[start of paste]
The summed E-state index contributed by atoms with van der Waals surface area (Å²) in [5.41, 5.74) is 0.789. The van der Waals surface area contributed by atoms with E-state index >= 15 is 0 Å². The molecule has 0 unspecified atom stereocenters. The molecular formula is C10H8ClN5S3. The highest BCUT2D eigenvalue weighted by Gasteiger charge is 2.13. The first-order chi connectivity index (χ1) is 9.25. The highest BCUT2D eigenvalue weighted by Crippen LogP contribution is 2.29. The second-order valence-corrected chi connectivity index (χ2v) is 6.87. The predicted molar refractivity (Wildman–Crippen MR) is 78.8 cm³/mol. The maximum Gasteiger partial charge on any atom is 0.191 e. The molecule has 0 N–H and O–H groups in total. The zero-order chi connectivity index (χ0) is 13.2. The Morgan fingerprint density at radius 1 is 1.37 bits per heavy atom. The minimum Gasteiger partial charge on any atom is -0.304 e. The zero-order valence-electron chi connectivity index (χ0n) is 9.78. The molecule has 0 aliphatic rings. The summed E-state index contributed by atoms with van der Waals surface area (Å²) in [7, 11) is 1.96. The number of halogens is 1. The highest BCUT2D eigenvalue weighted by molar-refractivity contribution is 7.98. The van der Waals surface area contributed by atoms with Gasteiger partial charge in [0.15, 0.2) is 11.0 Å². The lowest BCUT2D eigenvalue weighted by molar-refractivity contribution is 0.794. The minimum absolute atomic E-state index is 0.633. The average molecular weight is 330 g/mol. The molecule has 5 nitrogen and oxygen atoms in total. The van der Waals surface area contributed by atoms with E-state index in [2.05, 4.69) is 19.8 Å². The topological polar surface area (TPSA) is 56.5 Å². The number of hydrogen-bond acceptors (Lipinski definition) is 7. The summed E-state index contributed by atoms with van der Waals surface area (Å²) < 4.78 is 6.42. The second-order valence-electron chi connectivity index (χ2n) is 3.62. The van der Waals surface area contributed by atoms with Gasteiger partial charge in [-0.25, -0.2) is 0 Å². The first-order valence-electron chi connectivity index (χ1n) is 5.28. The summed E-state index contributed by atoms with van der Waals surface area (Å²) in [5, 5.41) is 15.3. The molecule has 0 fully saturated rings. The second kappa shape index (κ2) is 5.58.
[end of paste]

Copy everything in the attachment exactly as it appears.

The summed E-state index contributed by atoms with van der Waals surface area (Å²) in [5.41, 5.74) is 0.789. The van der Waals surface area contributed by atoms with E-state index >= 15 is 0 Å². The molecule has 0 unspecified atom stereocenters. The molecular formula is C10H8ClN5S3. The highest BCUT2D eigenvalue weighted by Gasteiger charge is 2.13. The first-order chi connectivity index (χ1) is 9.25. The highest BCUT2D eigenvalue weighted by Crippen LogP contribution is 2.29. The second-order valence-corrected chi connectivity index (χ2v) is 6.87. The predicted molar refractivity (Wildman–Crippen MR) is 78.8 cm³/mol. The maximum Gasteiger partial charge on any atom is 0.191 e. The molecule has 0 N–H and O–H groups in total. The zero-order chi connectivity index (χ0) is 13.2. The Morgan fingerprint density at radius 1 is 1.37 bits per heavy atom. The minimum Gasteiger partial charge on any atom is -0.304 e. The zero-order valence-electron chi connectivity index (χ0n) is 9.78. The molecule has 0 aliphatic rings. The summed E-state index contributed by atoms with van der Waals surface area (Å²) in [7, 11) is 1.96. The number of halogens is 1. The highest BCUT2D eigenvalue weighted by molar-refractivity contribution is 7.98. The van der Waals surface area contributed by atoms with Gasteiger partial charge in [0.15, 0.2) is 11.0 Å². The lowest BCUT2D eigenvalue weighted by molar-refractivity contribution is 0.794. The minimum absolute atomic E-state index is 0.633. The average molecular weight is 330 g/mol. The molecule has 5 nitrogen and oxygen atoms in total. The van der Waals surface area contributed by atoms with E-state index in [2.05, 4.69) is 19.8 Å². The topological polar surface area (TPSA) is 56.5 Å². The number of hydrogen-bond acceptors (Lipinski definition) is 7. The summed E-state index contributed by atoms with van der Waals surface area (Å²) < 4.78 is 6.42. The second-order valence-electron chi connectivity index (χ2n) is 3.62. The van der Waals surface area contributed by atoms with Gasteiger partial charge in [-0.25, -0.2) is 0 Å². The first-order valence-electron chi connectivity index (χ1n) is 5.28. The summed E-state index contributed by atoms with van der Waals surface area (Å²) in [5, 5.41) is 15.3. The molecule has 0 fully saturated rings. The second kappa shape index (κ2) is 5.58.